Experts and disability advocate warn Nova Scotia of reopening too quickly, while others say move is ‘great’ – Halifax

Halifax-area disability advocate and photographer Paul Vienneau felt “suspicious” upon hearing that Nova Scotia would lift all COVID-19 restrictions on March 21.

“It’s a bit like the government putting us all in a little room and then pulling us back and closing the door,” he said in an interview.

Although immune-compromised himself, Vienneau also worries about his aging parents, who have underlying health issues.

“Honestly, I don’t know if the masks should be here to stay, but… I don’t feel comfortable sweeping this all away so abruptly after everything we’ve been through,” he says. “If we take the genie out of the bottle and go put it back in and put the cork back on, I don’t know how we’re going to be able to do that.”

Prime Minister Tim Houston called it a ‘back to normal’ when announcing the plan on Wednesday, and acknowledged the ‘divided’ environment the world finds itself in, which has recently seen protests over mandates of COVID-19.

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“No matter what emotions you’re feeling right now, we can all agree that it’s been a long, long run,” Houston said.

He said “assuming everything stays on track” restrictions will slowly start to ease, with all restrictions due to be lifted by March 21.

Dr. Robert Strang, Nova Scotia’s chief medical officer, says that while the mask mandate will be lifted, he still recommends people wear them.

The requirement for proof of vaccination for non-essential or “discretionary” activities and events is lifted on Monday.

Experts warn the move is too fast

While easing restrictions as the COVID-19 situation improves may be a good thing, some experts warn Nova Scotia’s moves are happening too quickly.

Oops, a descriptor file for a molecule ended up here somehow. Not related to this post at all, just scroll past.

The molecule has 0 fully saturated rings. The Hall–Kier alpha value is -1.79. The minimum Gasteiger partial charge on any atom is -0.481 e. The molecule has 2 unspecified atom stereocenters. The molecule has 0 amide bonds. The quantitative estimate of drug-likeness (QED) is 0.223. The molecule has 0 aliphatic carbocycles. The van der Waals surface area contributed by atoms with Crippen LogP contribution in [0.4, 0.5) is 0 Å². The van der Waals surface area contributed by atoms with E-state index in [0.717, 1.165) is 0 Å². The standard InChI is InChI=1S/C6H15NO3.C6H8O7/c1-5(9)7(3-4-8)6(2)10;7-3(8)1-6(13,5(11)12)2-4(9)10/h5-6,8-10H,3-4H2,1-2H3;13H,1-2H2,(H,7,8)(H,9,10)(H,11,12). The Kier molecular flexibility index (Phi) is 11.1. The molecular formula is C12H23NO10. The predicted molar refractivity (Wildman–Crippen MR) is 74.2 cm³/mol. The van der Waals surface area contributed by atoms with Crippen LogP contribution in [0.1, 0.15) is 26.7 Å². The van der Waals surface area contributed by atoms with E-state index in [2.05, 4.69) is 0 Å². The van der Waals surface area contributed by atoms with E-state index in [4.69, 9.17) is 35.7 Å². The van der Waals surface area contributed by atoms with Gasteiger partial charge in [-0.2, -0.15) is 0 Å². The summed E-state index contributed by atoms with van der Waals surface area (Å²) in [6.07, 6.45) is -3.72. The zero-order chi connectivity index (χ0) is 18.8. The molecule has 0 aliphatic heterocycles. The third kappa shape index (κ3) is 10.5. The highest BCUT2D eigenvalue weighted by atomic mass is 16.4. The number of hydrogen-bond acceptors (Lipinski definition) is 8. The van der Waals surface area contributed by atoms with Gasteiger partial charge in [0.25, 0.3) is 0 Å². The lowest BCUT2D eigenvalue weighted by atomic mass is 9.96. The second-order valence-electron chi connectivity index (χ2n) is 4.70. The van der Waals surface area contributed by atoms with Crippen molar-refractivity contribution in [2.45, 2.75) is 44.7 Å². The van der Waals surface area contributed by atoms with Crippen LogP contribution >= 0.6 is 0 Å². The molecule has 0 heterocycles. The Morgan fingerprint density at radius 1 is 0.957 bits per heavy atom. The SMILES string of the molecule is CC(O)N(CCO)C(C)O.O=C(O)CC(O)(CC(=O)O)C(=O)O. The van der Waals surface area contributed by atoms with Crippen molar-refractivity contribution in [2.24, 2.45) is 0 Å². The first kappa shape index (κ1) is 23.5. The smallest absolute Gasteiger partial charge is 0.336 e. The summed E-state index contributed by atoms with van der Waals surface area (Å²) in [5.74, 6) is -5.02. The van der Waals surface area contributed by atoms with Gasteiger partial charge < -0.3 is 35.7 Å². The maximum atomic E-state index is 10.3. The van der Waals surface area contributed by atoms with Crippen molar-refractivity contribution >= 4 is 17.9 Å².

“Vaccines, masks… we can’t let go of the accelerator for that. We still need it,” says Montreal-based cardiologist and epidemiologist Dr. Christopher Labos. “And we can adjust our policies in the future, but to completely get rid of all measures, when there’s still a lot of COVID circulating, when there’s a very real risk of a future variant, I think it’s a potentially very problematic thing.”

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Dr. Colin Furness, a Toronto-based infection control epidemiologist, says his biggest concern is the removal of mask mandates, especially in classrooms.

“This is a new era of do-it-yourself public health,” he says.

For people uncomfortable with the pace of things, wearing an N95 or KN95 mask will help.

“These types of masks are very effective in protecting the wearer,” as long as they fit properly, he says.

“There are a lot of people – say, everyone under the age of five, people with weakened immune systems, older people – there are a lot of people who have a lot to worry about,” says Furness.

“And so what we’re saying with the easing of these restrictions is not that the pandemic is over, (but) it’s every man for himself and it’s not great public health policy. Obviously we can’t wear masks until the end of time, but I think it’s too soon.

Others eager to “take that step forward”

People who agreed to speak to Global News on Quinpool Road in Halifax on Thursday might have reservations, but in general appear to be in favor of the move.

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“I think now is the time to take that step forward,” says Don Fisher.

Leonard Liu, a student in Halifax, said he was “a little worried, but… I can’t draw conclusions right now, so let’s see”.

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“Personally, I think it’s great,” says Noah Tye. “I’m a musician so I’m pretty happy to have some form of normality back.”

“I think Nova Scotia has done a great job and it’s time for us to come alive again,” said Laura Burke.

“I’m happy, a little worried, but overall, I’m happy,” says George-Anne Merrill. “But I will always wear my mask.”

— with files by Rebecca Lau

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